You're out of work, or miserable at your current job, when an opportunity opens up at your friend's company. The good news is that you have an in, and a high likelihood of getting hired. The bad news, however, is that taking the job will result in a situation where you're working for a friend in some capacity, whether it means reporting to that person directly or having that person be the source of your paycheck. And that could make things awkward on many levels. The question therefore remains: Is it a good idea to work for a friend, or are you better off not mixing business with personal relationships?
Advantages of working for a friend
One benefit of working with someone you have a personal relationship with is that he or she already has a high opinion of you, and that could translate to a world of opportunity on the job. Now this isn't to say that you'll automatically be first in line for the next promotion that comes up, but your friend/boss may be willing to be more flexible with you in terms of things like scheduling and working from home.
Another benefit of working for a friend is that person will most likely be looking out for your best interests. As such, you'll probably be put in a position that lends to career growth and skill development.
Finally, you'll probably have an easier time voicing concerns that arise to your friend than you would in a regular manager-employee scenario. And that means you're less likely to struggle with work-related challenges or walk around unhappy on the job.
Disadvantages of working for a friend
But working for a friend has its drawbacks, too. For one thing, you may come to feel slighted if you're not promoted or given a raise, or if your friend/boss disagrees with you on a work-related matter and ultimately has the final say. Granted, you'd probably feel bad if that happened with a regular boss as well, but in this scenario, you're more likely to take it personally.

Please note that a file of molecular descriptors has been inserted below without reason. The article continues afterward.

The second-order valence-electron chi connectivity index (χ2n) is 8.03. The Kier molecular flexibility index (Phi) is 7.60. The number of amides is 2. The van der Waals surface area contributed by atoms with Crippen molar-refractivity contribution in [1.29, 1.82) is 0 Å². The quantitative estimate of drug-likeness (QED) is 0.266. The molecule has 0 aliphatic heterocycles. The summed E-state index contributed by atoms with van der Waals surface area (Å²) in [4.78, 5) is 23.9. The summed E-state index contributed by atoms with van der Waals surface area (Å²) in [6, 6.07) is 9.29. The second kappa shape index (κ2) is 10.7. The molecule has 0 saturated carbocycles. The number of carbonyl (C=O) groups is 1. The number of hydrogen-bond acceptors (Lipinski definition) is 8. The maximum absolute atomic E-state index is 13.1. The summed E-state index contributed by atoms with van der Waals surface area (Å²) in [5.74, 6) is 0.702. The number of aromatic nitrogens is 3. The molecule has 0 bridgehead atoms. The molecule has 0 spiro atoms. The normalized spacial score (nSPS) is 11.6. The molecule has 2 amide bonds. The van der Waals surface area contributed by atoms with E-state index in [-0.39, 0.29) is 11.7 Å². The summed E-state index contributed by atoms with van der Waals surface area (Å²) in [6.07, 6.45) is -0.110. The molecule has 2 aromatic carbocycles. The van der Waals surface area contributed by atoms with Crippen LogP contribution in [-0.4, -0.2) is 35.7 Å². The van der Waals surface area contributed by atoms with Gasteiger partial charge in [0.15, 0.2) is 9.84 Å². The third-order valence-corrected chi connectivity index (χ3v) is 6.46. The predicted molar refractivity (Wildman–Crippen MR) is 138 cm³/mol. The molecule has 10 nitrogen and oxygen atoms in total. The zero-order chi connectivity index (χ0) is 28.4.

And there lies the real danger of working for a friend: having job-related matters spill over into your personal life and destroy an otherwise strong relationship. In fact, you can't discount the possibility of your friend/boss one day having to fire you or lay you off, and if that happens, you'll both struggle to recover.
Finally, you may come to find that if you decide to work for a friend, when you're outside the office, the only thing you talk about is work. Now this is a risk you take when you work with a friend as well, but think about whether you're willing to forgo that separation of work and personal life.
Ultimately, working for a friend can be a positive experience for both of you, but it's a move that can also backfire. If you truly value your relationship with the friend in question and aren't utterly desperate for work, you may want to pursue other employment options before signing up for the role in question. Otherwise, be prepared for things to get awkward as both of you navigate the boss-employee dichotomy, and just remind yourself that if the situation gets too uncomfortable, there's always the option to bow out gracefully.
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